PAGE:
Posted on: August 29, 2011 7:37 pm
 

Big 12 spells out "withdrawal procedures" for A&M

Posted by Jerry Hinnen

How close is the divorce between Texas A&M and the Big 12 to being finalized? Close enough that we're already two steps closer than we were this morning, and (as a great man once said) the day ain't over yet.

Earlier Monday we found out the two sides are already set to begin their negotiations over the Aggies' exit fee. Now A&M has announced that their soon-to-be former conference has sent them a letter spelling out the "withdrawal prodcedures" for their exit.

Chief among those procedures are the "mutual waivers of legal claims," the agreement of which has long been thought to have been the "speed bump" on A&M's initial fast-track departure to their next conference destination--one that might be, say, speaking purely from a hypothetical standpoint, the SEC. With the Big 12 already having taken a stance on what "waivers" it would agree to, whatever negotiations (if any) on that front can begin sooner rather than later--as well the "financial provisions" of the move, as an A&M spokeman put it.

The official departure date appears to be advancing quickly enough that even A&M president R. Bowen Loftin -- who has previously stressed that the move was a "100-year decision" that would be handled "methodically" -- released a statement that sounds as if he expects the changeover to be wrapped up quickly (emphasis added):
“I certainly appreciate the discussion among the Big 12 presidents/chancellors and the expression of their desire for Texas A&M to remain in the conference. We all agree that Texas A&M is an extremely valuable institution; thus, it is incumbent upon me, as the president of the university, to ensure that we are in a position to enhance our national visibility and future financial opportunity.

While this is a complex and long-term decision, it is not our intent to prolong our conference exploration for an extended period of time."
Maybe the divorce isn't final just yet. But if Loftin and Mike Slive are spotted at an Ikea this week picking out a coffee table they can both agree on, don't be surprised.

Posted on: August 26, 2011 2:27 am
Edited on: August 26, 2011 10:12 am
 

Dan Beebe responds to Texas A&M statement

Posted by Adam Jacobi

In the latest chapter in the ongoing flirtations between Texas A&M and the SEC, Big 12 commissioner Dan Beebe (pictured at right) has responded to Texas A&M's Thursday announcement that the Aggies were exploring a switch in conferences.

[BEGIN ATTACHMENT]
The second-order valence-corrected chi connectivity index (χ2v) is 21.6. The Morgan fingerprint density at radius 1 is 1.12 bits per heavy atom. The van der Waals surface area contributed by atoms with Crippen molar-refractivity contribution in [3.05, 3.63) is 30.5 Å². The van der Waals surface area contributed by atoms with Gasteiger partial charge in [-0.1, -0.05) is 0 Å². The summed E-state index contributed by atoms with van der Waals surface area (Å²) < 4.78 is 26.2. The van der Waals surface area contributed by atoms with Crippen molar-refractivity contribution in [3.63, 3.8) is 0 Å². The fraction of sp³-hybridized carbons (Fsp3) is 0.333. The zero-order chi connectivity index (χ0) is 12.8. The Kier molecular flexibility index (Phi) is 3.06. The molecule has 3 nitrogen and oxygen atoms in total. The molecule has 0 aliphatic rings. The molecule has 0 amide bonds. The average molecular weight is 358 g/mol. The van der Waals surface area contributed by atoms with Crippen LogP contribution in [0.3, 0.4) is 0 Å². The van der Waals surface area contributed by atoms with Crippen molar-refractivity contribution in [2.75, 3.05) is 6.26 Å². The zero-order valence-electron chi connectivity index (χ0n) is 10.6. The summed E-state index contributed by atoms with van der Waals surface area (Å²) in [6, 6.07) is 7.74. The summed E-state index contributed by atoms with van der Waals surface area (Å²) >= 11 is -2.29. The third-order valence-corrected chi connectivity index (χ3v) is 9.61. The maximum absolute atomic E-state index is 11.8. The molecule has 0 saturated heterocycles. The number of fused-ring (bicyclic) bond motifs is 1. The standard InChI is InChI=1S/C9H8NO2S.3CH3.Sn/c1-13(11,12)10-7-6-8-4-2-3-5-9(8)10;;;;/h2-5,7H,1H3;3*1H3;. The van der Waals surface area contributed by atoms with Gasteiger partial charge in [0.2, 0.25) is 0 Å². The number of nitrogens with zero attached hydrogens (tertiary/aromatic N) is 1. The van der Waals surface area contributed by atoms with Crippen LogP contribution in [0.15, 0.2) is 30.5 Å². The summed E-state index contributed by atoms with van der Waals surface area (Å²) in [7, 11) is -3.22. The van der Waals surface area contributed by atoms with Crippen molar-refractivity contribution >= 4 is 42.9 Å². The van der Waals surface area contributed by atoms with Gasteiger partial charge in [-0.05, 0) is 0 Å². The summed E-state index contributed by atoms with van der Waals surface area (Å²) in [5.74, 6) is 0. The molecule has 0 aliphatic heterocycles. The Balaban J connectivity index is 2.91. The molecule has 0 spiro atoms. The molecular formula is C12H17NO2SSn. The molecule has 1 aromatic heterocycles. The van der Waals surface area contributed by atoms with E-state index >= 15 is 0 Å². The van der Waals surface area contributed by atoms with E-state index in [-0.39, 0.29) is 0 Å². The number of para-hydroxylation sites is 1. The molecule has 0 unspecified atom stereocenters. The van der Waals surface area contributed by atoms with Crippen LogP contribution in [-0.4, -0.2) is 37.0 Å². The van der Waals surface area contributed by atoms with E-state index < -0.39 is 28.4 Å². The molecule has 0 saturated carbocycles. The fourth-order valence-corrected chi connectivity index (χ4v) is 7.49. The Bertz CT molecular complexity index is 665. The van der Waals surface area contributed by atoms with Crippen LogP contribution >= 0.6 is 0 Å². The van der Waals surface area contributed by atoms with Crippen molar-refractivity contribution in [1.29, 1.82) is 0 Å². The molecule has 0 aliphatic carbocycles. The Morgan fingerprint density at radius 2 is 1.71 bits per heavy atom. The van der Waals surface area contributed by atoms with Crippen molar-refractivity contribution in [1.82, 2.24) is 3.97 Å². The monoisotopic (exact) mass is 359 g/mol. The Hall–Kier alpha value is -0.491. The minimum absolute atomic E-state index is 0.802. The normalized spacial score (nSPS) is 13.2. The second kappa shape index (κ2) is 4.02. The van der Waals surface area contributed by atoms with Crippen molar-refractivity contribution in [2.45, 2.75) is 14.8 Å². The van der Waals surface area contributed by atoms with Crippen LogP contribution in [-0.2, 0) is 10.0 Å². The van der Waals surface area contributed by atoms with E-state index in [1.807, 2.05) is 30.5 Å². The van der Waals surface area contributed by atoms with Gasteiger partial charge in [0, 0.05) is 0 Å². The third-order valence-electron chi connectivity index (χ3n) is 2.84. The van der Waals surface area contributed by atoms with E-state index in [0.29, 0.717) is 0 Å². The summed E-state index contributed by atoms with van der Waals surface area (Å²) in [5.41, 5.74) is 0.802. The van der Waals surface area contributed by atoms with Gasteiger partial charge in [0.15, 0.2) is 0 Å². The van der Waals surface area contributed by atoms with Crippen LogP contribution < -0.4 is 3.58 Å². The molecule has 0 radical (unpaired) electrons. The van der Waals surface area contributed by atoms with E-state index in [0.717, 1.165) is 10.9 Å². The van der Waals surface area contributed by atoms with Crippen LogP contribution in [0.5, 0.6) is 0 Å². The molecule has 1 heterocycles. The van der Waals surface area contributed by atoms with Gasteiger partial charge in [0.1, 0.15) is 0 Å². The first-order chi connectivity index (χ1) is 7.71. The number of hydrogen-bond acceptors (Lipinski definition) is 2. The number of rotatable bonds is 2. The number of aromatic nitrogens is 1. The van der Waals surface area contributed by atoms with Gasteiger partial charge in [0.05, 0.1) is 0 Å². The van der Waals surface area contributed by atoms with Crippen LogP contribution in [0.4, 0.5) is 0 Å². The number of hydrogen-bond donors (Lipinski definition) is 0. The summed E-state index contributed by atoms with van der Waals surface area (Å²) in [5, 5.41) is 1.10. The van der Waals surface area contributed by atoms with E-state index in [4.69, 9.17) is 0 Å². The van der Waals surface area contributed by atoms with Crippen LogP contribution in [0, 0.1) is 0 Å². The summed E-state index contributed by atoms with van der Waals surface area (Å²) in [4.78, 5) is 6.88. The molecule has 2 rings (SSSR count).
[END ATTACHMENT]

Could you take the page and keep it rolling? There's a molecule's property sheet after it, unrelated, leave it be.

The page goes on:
First, the statement in full, from the conference offices:

The letter received today from Texas A&M president R. Bowen Loftin will be addressed by the Big 12 Conference Board of Directors. It remains our strong desire for Texas A&M to continue as a member of the Big 12 and we are working toward that end. However, if it is decided otherwise, the Conference is poised to move aggressively with options.

Beebe should be careful here, as the only high-level unaffiliated football programs out there are Notre Dame and BYU (no offense, Army or Navy), and saying the conference is "poised to move aggressively" implies that there's a willing candidate already in Beebe's mind. Yes, that almost certainly could mean SMU, who's practically begging for a BCS invite, but if the Big 12 adds Houston (as has allegedly been mentioned by the conference as a possibility before), the Conference USA brass might have the grounds to suggest that the Big 12 was admitting to interfering with Conference USA business, and that could mean the threat of legal action.

That said, it could also mean something much less litigious, like adding BYU and/or Notre Dame in football only, and either gently phasing in the other sports (as both schools have full pre-existing conference affiliations outside of football) or leaving it a football-only arrangement entirely. 

Not only that, there are probably plenty of expansion candidates off the metaphorical radar with which the Big 12 has had some sort of contact, and maybe Beebe has the sense that they're privately amenable to a conference change. Again, we're talking about off the radar, so it would be reckless to speculate (see: flat-out guess) on possible schools, but Beebe would be derelict in his duty as a conference commissioner if he didn't have a contingency plan for any type of expansion -- especially one based on how willing the other schools would be to move to the Big 12.